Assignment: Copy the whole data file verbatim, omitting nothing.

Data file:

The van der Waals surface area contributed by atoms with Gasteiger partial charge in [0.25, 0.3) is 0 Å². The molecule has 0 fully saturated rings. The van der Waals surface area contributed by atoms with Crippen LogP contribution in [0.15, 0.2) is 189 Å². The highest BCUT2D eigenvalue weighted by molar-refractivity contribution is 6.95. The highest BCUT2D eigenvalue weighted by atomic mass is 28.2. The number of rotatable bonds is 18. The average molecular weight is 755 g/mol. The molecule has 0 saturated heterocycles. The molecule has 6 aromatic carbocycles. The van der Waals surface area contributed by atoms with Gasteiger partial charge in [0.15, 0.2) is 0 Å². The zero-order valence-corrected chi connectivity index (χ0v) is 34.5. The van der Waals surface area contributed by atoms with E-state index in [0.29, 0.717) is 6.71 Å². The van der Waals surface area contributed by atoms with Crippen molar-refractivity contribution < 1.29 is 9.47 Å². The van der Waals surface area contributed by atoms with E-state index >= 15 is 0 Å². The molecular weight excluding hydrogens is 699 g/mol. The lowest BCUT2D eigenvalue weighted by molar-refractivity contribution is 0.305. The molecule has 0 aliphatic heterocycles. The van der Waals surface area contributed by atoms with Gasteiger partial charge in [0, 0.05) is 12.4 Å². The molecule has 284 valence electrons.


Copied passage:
The van der Waals surface area contributed by atoms with Gasteiger partial charge in [0.25, 0.3) is 0 Å². The molecule has 0 fully saturated rings. The van der Waals surface area contributed by atoms with Crippen LogP contribution in [0.15, 0.2) is 189 Å². The highest BCUT2D eigenvalue weighted by molar-refractivity contribution is 6.95. The highest BCUT2D eigenvalue weighted by atomic mass is 28.2. The number of rotatable bonds is 18. The average molecular weight is 755 g/mol. The molecule has 0 saturated heterocycles. The molecule has 6 aromatic carbocycles. The van der Waals surface area contributed by atoms with Gasteiger partial charge in [0.15, 0.2) is 0 Å². The zero-order valence-corrected chi connectivity index (χ0v) is 34.5. The van der Waals surface area contributed by atoms with E-state index in [0.29, 0.717) is 6.71 Å². The van der Waals surface area contributed by atoms with Crippen molar-refractivity contribution < 1.29 is 9.47 Å². The van der Waals surface area contributed by atoms with E-state index >= 15 is 0 Å². The molecular weight excluding hydrogens is 699 g/mol. The lowest BCUT2D eigenvalue weighted by molar-refractivity contribution is 0.305. The molecule has 0 aliphatic heterocycles. The van der Waals surface area contributed by atoms with Gasteiger partial charge in [0, 0.05) is 12.4 Å². The molecule has 284 valence electrons.